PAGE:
Data visualization allows anyone to organize and present information intuitively. This is becoming more vital as data proliferates in every field from bar codes in retail stores to player behavior in online games. All of this data is meaningless without a way to organize and present important findings within it.
People comprehend data better through pictures than by reading numbers in rows and columns. So by visualizing data, you are able to more effectively ask and answer important questions such as “Where are sales growing,” “What is driving growth” and “What are the characteristics of my customers using different services?” With the ability to quickly answer questions, your data becomes a competitive advantage instead of an underutilized asset.
A bar chart doesn’t work for everything. Data visualization tools must be flexible enough for you to tell any story. And getting to the best visual representation of your data is rarely a journey along a straight line: when you navigate between different perspectives, you can find the trends and outliers that are the most important.
There are many ways to look at simple sales data, from a crosstab report to a daily sales graph to sales by segment by month. Different views answer different questions. Looking at data with a geographic element on a map brings in an entirely new dimension: notice how in this example it becomes clear that sales are clustered in a few metro areas.
Tableau offers the ability to create different views of your data and change them as your needs evolve. And switching between views is as easy as a click, so you don’t have to wait on an IT change request to understand your data.
The cycle of visual analysis is a process of getting data, representing it one way, noticing results and asking follow on questions. The follow-on questions might lead to a need to drill down, drill up, filter, bring in new data, or create another view of your data. Without interactivity, the analyst is left with unanswered questions. With the right interactivity, the data visualization becomes a natural extension of the analyst’s thought process.
In this dashboard showing crime activity in the District of Columbia, three filters that act on two different visualizations let you quickly understand trends by day of week and location. You can filter by crime type, district, or date. You can also highlight related data in multiple views at once to investigate patterns across time and location.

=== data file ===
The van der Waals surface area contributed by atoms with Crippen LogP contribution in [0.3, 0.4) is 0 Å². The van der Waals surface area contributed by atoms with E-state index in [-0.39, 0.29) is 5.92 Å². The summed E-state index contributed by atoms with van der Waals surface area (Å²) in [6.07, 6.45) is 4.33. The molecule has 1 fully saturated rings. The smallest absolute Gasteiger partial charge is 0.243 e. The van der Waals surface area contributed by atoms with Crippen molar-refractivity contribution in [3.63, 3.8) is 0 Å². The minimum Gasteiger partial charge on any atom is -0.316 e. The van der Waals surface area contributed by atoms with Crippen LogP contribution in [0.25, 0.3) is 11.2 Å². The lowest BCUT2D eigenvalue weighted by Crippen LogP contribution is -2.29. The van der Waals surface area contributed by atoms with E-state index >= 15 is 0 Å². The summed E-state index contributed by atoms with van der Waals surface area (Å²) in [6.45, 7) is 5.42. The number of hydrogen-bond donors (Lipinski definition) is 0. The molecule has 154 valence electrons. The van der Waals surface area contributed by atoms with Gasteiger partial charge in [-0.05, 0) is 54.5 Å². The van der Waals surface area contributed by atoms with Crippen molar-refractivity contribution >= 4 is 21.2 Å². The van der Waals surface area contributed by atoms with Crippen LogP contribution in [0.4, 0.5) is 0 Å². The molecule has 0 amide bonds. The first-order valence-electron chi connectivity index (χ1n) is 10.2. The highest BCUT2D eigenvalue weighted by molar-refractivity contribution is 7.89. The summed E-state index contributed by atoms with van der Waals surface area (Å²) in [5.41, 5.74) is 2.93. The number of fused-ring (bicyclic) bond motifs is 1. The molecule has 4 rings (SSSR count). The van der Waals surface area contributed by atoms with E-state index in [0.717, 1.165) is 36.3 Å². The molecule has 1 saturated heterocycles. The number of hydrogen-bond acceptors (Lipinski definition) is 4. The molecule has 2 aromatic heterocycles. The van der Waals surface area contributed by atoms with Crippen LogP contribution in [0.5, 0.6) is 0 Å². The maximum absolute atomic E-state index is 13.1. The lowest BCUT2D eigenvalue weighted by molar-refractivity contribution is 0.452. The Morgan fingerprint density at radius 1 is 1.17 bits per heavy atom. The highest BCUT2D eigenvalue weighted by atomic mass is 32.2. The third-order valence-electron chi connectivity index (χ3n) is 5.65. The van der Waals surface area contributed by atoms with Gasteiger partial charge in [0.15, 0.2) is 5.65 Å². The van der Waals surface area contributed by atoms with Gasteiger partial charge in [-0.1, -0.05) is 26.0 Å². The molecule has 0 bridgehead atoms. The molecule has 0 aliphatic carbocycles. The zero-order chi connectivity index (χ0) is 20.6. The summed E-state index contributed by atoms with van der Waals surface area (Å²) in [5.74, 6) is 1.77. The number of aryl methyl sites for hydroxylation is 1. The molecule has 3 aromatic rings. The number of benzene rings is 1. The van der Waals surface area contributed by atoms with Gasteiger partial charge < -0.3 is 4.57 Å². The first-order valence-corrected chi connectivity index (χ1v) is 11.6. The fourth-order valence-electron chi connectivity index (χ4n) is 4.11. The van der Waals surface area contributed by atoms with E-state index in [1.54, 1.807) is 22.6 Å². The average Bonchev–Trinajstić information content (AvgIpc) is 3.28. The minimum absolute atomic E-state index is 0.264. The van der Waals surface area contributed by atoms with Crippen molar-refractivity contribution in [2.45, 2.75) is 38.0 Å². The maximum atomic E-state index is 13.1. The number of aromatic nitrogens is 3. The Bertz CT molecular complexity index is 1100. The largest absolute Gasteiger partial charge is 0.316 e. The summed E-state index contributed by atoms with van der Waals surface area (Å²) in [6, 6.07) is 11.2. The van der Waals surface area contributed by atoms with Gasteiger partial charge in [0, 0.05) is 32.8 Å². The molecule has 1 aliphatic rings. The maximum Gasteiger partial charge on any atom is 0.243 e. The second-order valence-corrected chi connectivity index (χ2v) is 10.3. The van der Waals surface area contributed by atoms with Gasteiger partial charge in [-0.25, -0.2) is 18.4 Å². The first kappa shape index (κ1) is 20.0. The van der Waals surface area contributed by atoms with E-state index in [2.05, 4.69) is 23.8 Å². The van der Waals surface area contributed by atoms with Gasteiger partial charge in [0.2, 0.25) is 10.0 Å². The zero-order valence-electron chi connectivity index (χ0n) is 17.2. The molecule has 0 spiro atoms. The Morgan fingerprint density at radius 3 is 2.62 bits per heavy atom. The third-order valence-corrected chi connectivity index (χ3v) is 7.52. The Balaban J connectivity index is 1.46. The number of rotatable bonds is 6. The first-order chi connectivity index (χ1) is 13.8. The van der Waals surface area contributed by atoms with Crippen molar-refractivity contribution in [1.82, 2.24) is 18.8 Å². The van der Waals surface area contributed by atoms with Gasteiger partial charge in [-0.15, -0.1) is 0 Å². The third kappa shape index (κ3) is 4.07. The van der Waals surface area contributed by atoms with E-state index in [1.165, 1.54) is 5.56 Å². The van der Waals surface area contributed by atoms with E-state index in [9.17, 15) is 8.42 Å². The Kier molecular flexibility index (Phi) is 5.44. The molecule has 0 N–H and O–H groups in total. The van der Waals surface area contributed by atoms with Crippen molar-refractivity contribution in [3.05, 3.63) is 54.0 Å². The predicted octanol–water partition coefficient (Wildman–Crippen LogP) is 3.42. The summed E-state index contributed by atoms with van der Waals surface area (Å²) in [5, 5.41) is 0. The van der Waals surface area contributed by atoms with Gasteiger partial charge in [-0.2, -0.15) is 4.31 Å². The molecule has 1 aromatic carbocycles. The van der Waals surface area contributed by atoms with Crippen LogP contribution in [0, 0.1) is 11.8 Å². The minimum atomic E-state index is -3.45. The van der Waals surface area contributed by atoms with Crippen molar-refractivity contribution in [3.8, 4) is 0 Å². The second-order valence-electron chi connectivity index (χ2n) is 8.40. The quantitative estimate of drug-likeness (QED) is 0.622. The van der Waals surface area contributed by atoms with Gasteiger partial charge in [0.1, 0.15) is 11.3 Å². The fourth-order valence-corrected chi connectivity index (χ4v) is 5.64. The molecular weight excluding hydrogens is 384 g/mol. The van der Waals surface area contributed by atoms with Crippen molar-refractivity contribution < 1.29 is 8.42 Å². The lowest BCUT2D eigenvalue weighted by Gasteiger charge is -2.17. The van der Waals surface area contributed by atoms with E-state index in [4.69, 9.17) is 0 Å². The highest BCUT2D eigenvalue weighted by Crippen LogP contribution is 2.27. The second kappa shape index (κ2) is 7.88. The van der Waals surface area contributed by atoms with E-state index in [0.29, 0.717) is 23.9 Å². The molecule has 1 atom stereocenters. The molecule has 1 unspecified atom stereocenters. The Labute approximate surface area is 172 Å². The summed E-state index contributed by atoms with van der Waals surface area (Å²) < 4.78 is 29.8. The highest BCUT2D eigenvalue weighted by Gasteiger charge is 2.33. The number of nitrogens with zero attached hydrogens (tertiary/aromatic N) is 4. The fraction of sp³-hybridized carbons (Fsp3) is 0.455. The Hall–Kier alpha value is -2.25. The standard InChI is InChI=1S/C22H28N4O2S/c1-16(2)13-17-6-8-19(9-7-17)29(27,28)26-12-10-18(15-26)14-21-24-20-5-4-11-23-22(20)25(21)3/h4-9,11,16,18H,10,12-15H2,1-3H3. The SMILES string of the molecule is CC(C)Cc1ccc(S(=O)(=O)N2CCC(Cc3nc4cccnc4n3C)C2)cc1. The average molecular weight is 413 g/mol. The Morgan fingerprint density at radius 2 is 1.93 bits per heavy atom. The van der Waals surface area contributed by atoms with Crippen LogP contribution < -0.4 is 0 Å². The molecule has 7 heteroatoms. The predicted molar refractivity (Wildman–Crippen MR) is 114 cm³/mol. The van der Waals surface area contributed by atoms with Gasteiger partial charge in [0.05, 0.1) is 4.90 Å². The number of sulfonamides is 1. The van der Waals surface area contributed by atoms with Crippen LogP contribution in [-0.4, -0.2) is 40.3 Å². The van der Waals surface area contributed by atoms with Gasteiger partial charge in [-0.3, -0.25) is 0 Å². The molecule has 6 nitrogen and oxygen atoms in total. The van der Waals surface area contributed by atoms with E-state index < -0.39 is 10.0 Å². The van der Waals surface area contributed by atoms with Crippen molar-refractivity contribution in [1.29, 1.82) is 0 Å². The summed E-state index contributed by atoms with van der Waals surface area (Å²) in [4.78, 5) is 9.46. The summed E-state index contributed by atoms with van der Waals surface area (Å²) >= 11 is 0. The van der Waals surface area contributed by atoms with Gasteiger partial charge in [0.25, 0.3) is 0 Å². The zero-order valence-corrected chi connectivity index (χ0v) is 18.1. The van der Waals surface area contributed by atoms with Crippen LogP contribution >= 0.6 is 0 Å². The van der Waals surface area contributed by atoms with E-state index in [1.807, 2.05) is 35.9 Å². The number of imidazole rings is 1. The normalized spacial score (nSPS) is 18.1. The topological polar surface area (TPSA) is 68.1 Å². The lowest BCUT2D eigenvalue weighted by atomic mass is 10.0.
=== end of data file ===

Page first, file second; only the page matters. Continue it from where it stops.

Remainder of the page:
Download the workbook for more interactivity: the ability to add in new dimensions or change the views of data.
The irony of most data visualization tools is that the people who know the data and have questions don’t have the skills to use the tool to answer them, and the people who have the ability to use the tool don’t know the data. The result can be a frustrating, slow, back-and forth process to answer basic questions.
An easy-to-use interface breaks this pattern. By enabling anyone to answer their own questions without needing programming knowledge or specialized skills, the process of analyzing data gets much faster, easier and more insightful.
This video shows how you can simply drag and drop to create views, add filters and combine views on a dashboard. A few clicks of the mouse can change a filter type, rearrange a dashboard or create a new view. At no point does the user have to resort to programming and he or she can get up and running fast simply by watching free online training. This easy-to-use interface means that anyone who has data can answer their own questions about it.
Dashboards are powerful because they let you relate different views of information visually. And while some dashboards are used over and over again, it’s often useful to create a dashboard on the fly to investigate an issue or provide background for a strategic decision.
The key to providing this kind of valuable decision support is to allow the business user to quickly and easily create or modify a dashboard. If every new dashboard or change request requires IT support and takes weeks, then you can’t get the most out of your data.
This video shows how easy the process of creating and sharing a dashboard is in Tableau. You simply drag different views into the dashboard to add them, then add filtering and highlighting with a few clicks. Publishing is just as easy: simply point and click to publish, then share a live and interactive dashboard right in a web page.
In this case, you may be evaluating your business in different regions and deciding whether to invest in additional personnel. By looking at the overall growth trend, geographic distribution of sales, and top customers, you can quickly access all the information you need to make a decision.
There are “good” ways and “bad” ways to communicate with data. Your data visualization tool should have good methods baked in so that you can spend your time answering questions, not learning visualization science.
This visualization shows several years of FAA flight data. It uses blue and orange color palettes to communicate early & on-time vs. late arrivals. It also stacks the number of flights side-by-side with the average distance, which is an effective way to evaluate two measures at once.
Tableau has invested years in designing a product with built-in data visualization best practices. You won’t find flashing traffic lights (one of the “bad” ways to show data), but you will powerful tools that help you make sense of data and communicate your findings to others.